Speaking of the Missa Brevis, John Rutter questions why Bennett has not been asked for more liturgical music. It is indeed surprising that this is his only liturgical work, for the composer’s natural language is particularly well suited to the medium. The gentle strains of the Kyrie place the music, as Rutter aptly points out, closer to France and in particular Poulenc, than anything else although Britten and even Lennox Berkeley occasionally come to mind.

The Christmas music is grouped together at the end of the disc, commencing with the ever delightful Five Carols, probably Bennett’s best known choral work thanks to its popularity with amateur choirs. The carols set texts ranging from the fourteenth to the sixteenth centuries and in the case of There is no rose, for instance, will be familiar from settings by other composers. Out of your sleep and the joyous Susanni with which the cycle closes are particular pleasures. The fifteenth century text of Lullay mine liking continues the middle ages theme and like What sweeter music, was written for former Prime Minister Edward Heath and his Broadstairs Choir, Broadstairs just happening to be the composer’s home town. The brief but touching Puer Nobis, which concludes the disc, brings proceedings to an unashamedly nostalgic close.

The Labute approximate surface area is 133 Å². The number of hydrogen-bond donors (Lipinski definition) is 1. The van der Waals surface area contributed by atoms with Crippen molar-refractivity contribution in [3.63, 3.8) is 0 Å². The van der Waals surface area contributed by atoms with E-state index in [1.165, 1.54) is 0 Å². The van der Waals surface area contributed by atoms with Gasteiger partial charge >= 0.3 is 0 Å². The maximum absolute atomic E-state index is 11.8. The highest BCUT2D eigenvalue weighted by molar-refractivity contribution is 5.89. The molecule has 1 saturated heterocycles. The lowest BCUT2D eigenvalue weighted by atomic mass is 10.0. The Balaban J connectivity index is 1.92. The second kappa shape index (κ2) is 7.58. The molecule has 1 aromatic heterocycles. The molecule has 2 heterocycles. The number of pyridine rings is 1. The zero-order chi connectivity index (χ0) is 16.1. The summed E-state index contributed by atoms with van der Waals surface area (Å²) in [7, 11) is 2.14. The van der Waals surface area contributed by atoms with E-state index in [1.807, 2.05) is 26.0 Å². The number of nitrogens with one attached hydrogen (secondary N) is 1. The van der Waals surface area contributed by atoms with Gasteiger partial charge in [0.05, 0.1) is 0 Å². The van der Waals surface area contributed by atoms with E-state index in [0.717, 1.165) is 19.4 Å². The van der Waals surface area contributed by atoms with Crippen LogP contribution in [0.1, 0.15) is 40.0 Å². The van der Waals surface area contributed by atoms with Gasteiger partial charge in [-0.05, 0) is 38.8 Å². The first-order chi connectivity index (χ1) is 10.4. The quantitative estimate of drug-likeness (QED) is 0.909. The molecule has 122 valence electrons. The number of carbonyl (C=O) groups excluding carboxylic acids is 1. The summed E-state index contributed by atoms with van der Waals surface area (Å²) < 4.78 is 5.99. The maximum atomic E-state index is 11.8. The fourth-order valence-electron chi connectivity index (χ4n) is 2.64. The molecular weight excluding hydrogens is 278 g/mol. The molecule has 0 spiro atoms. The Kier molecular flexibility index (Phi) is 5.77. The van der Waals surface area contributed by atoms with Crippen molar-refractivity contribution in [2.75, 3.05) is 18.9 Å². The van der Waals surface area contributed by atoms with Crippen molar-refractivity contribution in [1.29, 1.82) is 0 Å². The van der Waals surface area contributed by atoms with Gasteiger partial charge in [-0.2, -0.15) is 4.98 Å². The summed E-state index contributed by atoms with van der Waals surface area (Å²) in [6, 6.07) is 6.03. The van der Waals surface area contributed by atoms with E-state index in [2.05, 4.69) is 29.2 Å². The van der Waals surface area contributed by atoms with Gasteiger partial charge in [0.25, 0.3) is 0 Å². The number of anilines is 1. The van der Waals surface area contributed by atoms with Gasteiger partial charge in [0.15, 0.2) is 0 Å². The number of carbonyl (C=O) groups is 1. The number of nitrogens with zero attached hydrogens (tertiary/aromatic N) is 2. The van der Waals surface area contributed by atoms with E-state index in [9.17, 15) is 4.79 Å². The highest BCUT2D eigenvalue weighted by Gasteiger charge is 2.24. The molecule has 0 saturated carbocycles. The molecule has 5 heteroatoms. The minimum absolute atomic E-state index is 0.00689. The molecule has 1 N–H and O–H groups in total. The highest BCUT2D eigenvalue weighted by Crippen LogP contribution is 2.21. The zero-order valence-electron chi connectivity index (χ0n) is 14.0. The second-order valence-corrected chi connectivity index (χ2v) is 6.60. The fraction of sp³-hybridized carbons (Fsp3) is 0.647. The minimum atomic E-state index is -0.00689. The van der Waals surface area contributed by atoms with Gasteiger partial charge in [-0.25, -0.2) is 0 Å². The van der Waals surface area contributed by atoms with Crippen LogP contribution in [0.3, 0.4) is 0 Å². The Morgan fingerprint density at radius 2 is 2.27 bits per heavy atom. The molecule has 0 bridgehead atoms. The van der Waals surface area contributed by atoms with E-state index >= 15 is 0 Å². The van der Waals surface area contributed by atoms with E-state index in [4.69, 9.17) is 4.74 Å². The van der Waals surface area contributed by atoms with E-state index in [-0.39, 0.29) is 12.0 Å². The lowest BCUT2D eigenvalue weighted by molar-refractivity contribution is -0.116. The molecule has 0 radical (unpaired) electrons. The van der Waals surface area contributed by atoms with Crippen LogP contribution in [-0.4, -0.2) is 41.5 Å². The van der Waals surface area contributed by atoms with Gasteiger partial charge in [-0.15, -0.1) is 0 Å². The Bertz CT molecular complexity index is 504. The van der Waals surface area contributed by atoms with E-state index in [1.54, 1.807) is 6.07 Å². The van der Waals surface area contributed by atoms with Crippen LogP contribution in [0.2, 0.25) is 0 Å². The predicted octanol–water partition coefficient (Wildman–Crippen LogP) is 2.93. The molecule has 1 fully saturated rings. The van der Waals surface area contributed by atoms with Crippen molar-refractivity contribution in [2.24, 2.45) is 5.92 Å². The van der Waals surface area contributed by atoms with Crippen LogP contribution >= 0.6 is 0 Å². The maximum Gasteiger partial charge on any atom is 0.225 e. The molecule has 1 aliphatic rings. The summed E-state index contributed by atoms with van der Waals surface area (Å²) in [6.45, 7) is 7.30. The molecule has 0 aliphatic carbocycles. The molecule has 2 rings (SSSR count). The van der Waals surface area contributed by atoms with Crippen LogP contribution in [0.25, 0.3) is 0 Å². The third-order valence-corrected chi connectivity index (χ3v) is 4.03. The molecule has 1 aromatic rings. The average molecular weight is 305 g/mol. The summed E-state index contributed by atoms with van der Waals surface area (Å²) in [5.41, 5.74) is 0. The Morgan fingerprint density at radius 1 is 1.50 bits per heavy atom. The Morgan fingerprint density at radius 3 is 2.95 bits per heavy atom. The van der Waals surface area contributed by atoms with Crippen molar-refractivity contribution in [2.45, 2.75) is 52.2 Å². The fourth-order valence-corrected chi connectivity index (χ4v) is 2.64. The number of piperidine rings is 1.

There can be few finer advocates of Bennett’s music than John Rutter whose own choral credentials do of course precede him. Without exception Rutter and his Cambridge Singers respond to Bennett’s music with sensitivity and eloquence whilst Rutter also provides the lucid and informative booklet notes. Credit also to Collegium Records, firstly for their enterprise in releasing this worthy collection of music and secondly for the quality of the packaging which is both eye-catching and practical. Add to this a beautifully balanced, atmospheric recording and the result is a fine disc in every way.

Christopher Thomas